Henry Leslie-O'Neill

Luca Robinson fell apart exactly one minute after coming inside a girl called Flo. She was his girlfriend, I guess. Here’s a more detailed account of what happened:

60s    -    Luca comes. Flo does too, maybe. He always found it hard to tell.

56s    -    He flops on top of Flo. His heartbeat slows down. His feet tingle and he can feel her breasts squashed between their ribcages.

48s    -    He gets up, gets about cleaning and, you know, let’s not get too detailed.

33s    -    He rolls back under the covers. Flo puts her head on his arm and turns her body against his.

20s    -    The white ceiling sparkles with faint, colourful fractals in Luca’s eyes, out of ecstasy or low blood pressure or whatever. His heart speeds up again.

9s      -    ‘Hey,’ he says, as a kind of mic check for his voice-box. Flo looks up at him from the nook of his neck.

5s      -    Luca’s heart beats and thuds against his ribs and he says, ‘Hey,’ again, then his heart thumps and pounds and he says, ‘I love you.’

0s      -    Luca falls apart.

It was pretty clean. Cleaner than you’d expect a falling apart, a bodily explosion, to be. There was no blood. Well, there was a little, but less than you’d think. First thing is his head popped off. It dented the bed frame and rolled off into the corner of the room. Next, that throbbing heart of his came bouncing through the hole that his head left and jumped around the room, leaving light pink splotches on the walls, floor, and ceiling. Then each limb ejected clean from its joint, one after the other. His right arm, being trapped under Flo’s head, couldn’t move but instead the force pushed Luca’s lonely torso just enough for it to slide off her single bed and flop onto the floor. So by 5:45pm, on the sixteenth of May, 2017, Luca Robinson had fallen completely apart. He had been crumbling for months, the coroner would say, there was nothing to be done about it. Luca disagreed. There was definitely something to be done about it. See, Luca hadn’t fallen apart at all: he was finally beginning to fall together.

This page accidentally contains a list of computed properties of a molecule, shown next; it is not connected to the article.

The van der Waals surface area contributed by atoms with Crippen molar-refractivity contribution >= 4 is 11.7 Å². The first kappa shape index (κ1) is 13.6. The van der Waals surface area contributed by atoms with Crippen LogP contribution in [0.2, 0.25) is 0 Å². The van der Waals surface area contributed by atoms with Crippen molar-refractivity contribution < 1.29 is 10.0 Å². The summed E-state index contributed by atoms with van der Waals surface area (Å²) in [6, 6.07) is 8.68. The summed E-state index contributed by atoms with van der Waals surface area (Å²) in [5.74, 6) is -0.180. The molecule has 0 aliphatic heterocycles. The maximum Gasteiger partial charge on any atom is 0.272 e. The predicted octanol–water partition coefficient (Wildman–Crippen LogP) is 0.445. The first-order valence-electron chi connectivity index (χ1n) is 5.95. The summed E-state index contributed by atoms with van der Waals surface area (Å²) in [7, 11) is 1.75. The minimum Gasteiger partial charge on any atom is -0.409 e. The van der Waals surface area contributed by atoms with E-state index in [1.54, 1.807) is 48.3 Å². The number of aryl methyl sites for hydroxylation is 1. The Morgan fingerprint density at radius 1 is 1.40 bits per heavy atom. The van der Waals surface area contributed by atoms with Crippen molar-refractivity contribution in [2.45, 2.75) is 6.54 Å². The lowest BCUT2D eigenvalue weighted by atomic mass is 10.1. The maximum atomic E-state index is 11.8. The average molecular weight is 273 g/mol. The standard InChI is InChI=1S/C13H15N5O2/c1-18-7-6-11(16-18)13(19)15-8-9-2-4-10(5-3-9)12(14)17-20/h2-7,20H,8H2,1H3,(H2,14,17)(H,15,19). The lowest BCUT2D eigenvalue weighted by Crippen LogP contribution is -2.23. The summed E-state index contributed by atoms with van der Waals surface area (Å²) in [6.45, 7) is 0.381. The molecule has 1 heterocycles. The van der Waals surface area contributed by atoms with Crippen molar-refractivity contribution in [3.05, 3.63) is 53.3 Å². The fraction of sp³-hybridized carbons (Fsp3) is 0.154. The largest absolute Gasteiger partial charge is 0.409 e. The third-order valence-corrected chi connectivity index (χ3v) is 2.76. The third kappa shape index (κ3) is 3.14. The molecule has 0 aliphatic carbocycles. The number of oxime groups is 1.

I guess this story starts around the middle of the twenty-first century. Call it 2060, that sounds like a good year. Starting any earlier, like in 2090 or 8040, would be a waste of time. 2060: Luca’s atoms had found each other and were slowly starting to compose themselves. He spent the preceding decades lying down. Kind of lazy, but forgivable given the difficulty of standing or even sitting up with a thick layer of oak above his nose and six feet of soil above that. Then, one day, he was dug up, driven to a morgue, taken out of his box, driven to his girlfriend’s house, and put down part by part all over her bedroom. There he lay for a few hours until 5:45pm, on the sixteenth of May, 2017, when a pretty girl called Flo came in, broke out in tears, told him she loved him too, and pieced him back together.